Sta­ble Prices Raise Rate Cut Hopes

But bad loans hold­ing back in­vest­ment, growth

The Economic Times - - The Edit Page -

On Au­gust 2, the RBI will re­view mone­tary pol­icy and, pos­si­bly, tweak pol­icy rates. Mar­kets that had run up to record highs in July are look­ing for­ward to this. The con­sen­sus among an­a­lysts is a 25-ba­sis-point cut in rates. An­a­lysts be­lieve that a re­cent drop in con­sumer price in­fla­tion (CPI) should lead to a rate cut. This is ex­pected to boost sen­ti­ments, so that in­vestors start putting money into real projects. In June, over­all CPI grew only 1.54% and food prices shrank by a lit­tle more than 2%, com­pared to the year-ago pe­riod. In an ideal econ­omy, low or fall­ing in­fla­tion should merit rate cuts, to stim­u­late in­vest­ment and growth. But rid­dled by mar­ket im­per­fec­tions and real sup­ply con­straints, In­dia is far from an ideal econ­omy.

In­deed, it is likely that when July in­fla­tion num­bers are re­leased later this month, food prices will show an abrupt in­crease. For ex­am­ple, toma­toes now sell for 120 per kg in many ur­ban mar­kets, com­pared to 20 per kg a few months ago. This is an out­come of un­timely rain and sup­ply dis­rup­tions caused by the de­mon­eti­sa­tion ex­er­cise last year. Prices of pulses and ed­i­ble oil, which had been tem­pered by an in­crease in im­ports and govern­ment in­ter­ven­tion, are also ex­pected to head north. So, it is fu­tile to project sub-4% in­fla­tion as the “new nor­mal”. In­dia has two big, re­lated prob­lems that in­ter­est-rate tweaks can­not ad­dress. These are stag­nant or shrink­ing pri­vate sec­tor in­vest­ment and the ter­ri­ble state of bank bal­ance-sheets.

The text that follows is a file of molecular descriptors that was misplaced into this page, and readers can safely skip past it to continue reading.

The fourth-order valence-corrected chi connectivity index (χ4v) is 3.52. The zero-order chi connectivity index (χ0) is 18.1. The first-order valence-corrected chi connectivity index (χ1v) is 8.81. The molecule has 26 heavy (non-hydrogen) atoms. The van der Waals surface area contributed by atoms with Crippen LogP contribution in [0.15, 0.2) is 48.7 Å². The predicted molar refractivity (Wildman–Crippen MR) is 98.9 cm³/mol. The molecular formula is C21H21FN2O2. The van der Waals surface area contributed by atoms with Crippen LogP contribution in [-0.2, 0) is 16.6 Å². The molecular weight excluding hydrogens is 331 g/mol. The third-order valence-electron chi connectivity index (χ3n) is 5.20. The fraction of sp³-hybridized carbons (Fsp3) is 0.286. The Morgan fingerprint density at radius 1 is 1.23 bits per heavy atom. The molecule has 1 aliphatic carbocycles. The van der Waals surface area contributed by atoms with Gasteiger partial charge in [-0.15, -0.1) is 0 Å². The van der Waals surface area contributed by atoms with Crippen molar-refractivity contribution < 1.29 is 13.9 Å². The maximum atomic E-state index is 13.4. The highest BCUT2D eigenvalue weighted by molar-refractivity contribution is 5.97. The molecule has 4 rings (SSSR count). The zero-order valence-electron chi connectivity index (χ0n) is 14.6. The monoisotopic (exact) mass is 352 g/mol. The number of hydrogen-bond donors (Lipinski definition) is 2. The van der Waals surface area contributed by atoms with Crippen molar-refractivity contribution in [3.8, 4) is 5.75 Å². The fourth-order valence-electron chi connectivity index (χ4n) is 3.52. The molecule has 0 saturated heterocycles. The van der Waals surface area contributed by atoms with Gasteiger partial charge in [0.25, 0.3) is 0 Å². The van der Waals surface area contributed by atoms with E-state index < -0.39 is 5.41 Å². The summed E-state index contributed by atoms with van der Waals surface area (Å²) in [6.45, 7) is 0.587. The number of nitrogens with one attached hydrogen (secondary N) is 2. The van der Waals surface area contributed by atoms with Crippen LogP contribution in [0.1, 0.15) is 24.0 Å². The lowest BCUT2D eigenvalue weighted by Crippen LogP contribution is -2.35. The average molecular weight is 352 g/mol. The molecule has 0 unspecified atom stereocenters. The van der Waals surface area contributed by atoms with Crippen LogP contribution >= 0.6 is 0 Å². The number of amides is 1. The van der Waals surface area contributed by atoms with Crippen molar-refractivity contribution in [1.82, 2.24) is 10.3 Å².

In July, rat­ing com­pany Moody’s polled in­vestors in Hong Kong: 70% of re­spon­dents picked In­dia’s bank­ing sys­tem as the most vul­ner­a­ble among seven south and south­east Asian economies. In­dian banks’ bad debts are reck­oned to be around $191 bil­lion. Much of this is con­cen­trated in state-owned banks, but pri­vate lenders like Axis Bank are also dis­tressed. Most banks baulk at out­right liq­ui­da­tion, be­cause they will have to put aside100% of the bad debt for pro­vi­sion­ing. Re­struc­tur­ing has not worked. To­day, banks are un­will­ing to lend, chok­ing even vi­able projects. The RBI must fo­cus on clear­ing up this bad debt to get lend­ing, in­vest­ment and growth back on track.

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